Looking at the photographs included in Vietnam: The Real War, a newly-released, collection of 250 of the Associated Press's remarkable images from that brutal conflict, you scratch your head and wonder just why is it that we've never put an end to war? It is extremely painful and difficult to review those photographs and relive those memories. Weren't they -- the burning monk, the executed Viet Cong prisoner, the Napalmed Vietnamese girl -- supposed to convince us that all war is horrible, inhuman?
Obviously not. Since Vietnam, we've assembled a plethora of equally gruesome images from equally vicious conflicts, the latest being footage of convulsing, Sarin-gassed Syrians. Can we be moved to take action by a photograph, an image? Are we less moved now than we were then? Are we moved at all by what we see or do we avert our eyes and look away? And keep on looking away?
I'm reminded of this, both by the publication of these extraordinary photos in Vietnam: The Real War, but also because I think I know where true appreciation of the horror that's captured in these Vietnam images resides.
And that is with us Vietnam veterans.
We don't need a photo book to see these images in our heads, to agonize over the loss of our comrades, to distinguish in a split second between the fear in the eyes of a Vietnamese peasant and the danger lurking in a potential enemy, to wake up at night in a cold sweat ...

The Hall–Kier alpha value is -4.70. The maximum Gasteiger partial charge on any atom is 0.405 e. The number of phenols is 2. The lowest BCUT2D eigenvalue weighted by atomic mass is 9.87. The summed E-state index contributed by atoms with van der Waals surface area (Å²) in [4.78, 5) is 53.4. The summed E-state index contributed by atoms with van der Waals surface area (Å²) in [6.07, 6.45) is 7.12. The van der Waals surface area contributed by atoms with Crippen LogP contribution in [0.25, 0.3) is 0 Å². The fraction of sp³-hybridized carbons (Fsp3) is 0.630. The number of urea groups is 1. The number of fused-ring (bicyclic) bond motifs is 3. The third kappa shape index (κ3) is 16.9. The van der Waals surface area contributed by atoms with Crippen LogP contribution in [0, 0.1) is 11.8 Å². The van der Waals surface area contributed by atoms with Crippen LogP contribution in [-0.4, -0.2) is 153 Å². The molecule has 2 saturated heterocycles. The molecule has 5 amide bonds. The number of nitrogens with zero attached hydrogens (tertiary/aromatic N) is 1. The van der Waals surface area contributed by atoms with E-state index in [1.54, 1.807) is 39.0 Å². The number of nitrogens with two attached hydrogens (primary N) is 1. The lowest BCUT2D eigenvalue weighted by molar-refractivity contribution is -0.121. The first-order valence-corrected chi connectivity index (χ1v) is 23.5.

Don't misunderstand me. This is an impressive and historic collection. Yet as impressive the photography and as heroic the photographers (many of whom were killed in Vietnam), and as necessary the legacy, the story that isn't told in these images is how the nearly three million men and women who served in Vietnam have tried, unsuccessfully, to not keep seeing these faces and reliving those fatalities every day.
But they do.
I was struck most by this insight when my old friend and colleague, James Gill, put together a photo exhibit, and later a book -- Back in the World: Portraits of Wisconsin Vietnam Veterans, of portraits of several Wisconsin Vietnam veterans, myself included.
My family and I visited Jim's exhibition when it was on display in Madison nearly three years ago. Surrounded by these 30 portraits, his father among them, my son, choking back tears, uttered the truth that we all were witnessing. "None of them are smiling," he said solemnly. "Not a single one of them can smile."
We lost more than our smiles in Vietnam. Vietnam: The Real War reminds us why.
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